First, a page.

Russell Gray Do Kea Birds Have Cooperative Abilities?
© Maximilian Dörrbecker
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The ability to cooperate with each other has given humans one of the key advantages in the colonization of this planet. What about other species? Do they have cooperative abilities as well? RUSSELL GRAY and his fellow researchers have investigated this particular question observing keas, a New Zealand bird known for its playfulness and inquisitiveness. The researchers designed three experimental set-ups that tested the birds’ ability and willingness to cooperate with each other as well as the underlying cognition of the process. As Gray explains in this video, the experiments showed that that the keas’ behavior was not just governed by rote learning but that they could adjust their behavior depending on the situation, thus waiting for another bird to solve the situation. These findings suggest that a less anthropocentric look at the nature of relationships within groups is needed in order to understand the evolution of complex cognitive abilities such as collaboration.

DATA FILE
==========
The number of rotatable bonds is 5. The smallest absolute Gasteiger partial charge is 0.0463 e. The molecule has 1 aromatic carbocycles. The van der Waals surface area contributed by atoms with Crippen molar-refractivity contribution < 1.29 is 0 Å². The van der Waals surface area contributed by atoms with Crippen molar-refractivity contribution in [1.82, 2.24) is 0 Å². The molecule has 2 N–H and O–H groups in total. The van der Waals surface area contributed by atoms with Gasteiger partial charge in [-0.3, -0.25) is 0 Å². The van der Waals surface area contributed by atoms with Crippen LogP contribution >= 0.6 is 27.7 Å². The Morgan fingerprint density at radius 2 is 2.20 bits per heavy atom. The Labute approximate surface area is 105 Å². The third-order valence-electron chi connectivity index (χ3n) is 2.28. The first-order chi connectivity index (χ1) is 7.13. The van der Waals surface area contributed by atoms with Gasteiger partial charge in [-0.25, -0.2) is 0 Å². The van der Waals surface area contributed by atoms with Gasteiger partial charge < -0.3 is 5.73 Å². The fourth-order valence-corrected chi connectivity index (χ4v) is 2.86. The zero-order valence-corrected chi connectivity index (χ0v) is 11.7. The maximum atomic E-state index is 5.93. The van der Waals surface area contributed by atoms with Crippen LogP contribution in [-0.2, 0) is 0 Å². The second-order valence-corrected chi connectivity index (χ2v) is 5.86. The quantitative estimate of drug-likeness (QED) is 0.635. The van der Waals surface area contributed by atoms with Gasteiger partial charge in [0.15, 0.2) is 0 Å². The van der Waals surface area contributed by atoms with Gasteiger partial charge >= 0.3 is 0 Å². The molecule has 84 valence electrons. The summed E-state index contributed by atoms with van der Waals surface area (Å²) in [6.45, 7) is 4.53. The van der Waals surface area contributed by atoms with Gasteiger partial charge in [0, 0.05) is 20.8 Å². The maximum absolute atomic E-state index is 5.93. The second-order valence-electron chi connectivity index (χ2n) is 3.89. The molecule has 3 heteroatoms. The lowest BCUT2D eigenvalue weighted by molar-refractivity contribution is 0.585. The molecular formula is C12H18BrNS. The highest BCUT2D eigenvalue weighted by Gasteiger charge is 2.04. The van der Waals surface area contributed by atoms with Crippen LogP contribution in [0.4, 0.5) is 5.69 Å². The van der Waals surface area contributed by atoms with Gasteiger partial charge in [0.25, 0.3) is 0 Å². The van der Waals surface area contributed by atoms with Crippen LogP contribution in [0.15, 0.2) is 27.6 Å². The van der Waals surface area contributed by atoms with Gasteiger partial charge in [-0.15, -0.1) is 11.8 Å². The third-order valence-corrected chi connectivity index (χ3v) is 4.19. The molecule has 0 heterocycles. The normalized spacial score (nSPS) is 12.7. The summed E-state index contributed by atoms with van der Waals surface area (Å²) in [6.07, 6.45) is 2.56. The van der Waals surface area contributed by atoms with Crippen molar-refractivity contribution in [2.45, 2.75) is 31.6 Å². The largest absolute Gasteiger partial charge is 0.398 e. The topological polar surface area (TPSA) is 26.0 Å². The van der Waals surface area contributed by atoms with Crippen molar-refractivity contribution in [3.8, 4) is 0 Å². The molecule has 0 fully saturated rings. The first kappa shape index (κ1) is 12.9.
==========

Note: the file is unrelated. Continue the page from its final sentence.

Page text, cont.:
LT Video Publication DOI: https://doi.org/10.21036/LTPUB10558
Keas Perform Similarly to Chimpanzees and Elephants when Solving Collaborative Tasks
- Megan Heaney, Russell D. Gray and Alex H. Taylor
- PloS one
- Published in 2017